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What is "Genetically engineered enzymes" - Definition & Explanation

Enzymes derived from genetically modified organisms (GMOs). GMOs are obtained by altering the genetic material of cells or organisms in order to make them capable of making new substances or performing new functions. GMO-cotton needs much less pesticides and herbacides. GMO-derived enzymes are used primarily in laundry and dish washing detergents; and as aids in food processing.

Some other terms

Some more terms:

Ink-jet printing is a method of applying pigment and dyes to cloth using an ink-jet printer. It is considered the most eco-friendly and efficient method of printing due to its lower water usage,...
The tendency of a yarn to become fuller-looking when wetted and dried under certain conditions. In practice, the overall yarn diameter increases slightly-resulting in a "halo effect" or softer...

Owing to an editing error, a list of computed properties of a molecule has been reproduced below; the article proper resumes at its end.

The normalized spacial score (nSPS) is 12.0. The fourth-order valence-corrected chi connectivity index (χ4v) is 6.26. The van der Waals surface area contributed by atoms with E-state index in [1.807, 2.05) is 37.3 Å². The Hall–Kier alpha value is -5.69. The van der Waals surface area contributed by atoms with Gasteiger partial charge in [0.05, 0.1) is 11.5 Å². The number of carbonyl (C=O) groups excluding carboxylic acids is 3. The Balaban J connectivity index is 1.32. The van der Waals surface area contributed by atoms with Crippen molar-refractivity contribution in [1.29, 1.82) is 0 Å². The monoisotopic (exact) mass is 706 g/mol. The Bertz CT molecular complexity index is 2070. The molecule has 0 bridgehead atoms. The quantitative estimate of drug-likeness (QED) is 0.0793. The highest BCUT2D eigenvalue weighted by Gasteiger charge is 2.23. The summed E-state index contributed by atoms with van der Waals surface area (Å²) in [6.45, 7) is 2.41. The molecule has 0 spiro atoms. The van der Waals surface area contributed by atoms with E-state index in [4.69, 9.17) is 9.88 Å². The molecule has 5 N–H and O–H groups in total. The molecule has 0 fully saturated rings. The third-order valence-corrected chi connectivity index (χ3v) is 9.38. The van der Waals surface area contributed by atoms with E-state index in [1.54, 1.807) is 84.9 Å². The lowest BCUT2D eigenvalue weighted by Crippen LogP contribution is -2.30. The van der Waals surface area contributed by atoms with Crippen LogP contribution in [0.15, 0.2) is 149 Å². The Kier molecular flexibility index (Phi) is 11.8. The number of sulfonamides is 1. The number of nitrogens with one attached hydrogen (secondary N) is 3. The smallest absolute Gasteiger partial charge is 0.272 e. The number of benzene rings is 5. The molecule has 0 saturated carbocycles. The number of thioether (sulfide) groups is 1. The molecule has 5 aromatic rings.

The crimped, rippled, wavy or pebbled appearance of a fabric where distortion of the structure has occurred as the result of non-uniform relaxation or shrinkage. NOTE: This defect may result from...
Oil from the linen (flax) plant's seeds. Used as a finish, often "Boiled" (containing metallic driers) or "Raw" (natural). Also used as a component in most oil-based varnishes, including polyurethane...
A short length of warp or weft yarn that has twisted on itself owing to lively twist (see twist liveliness) or insufficient tension. NOTE: The snarling may occur during or prior to the weaving...

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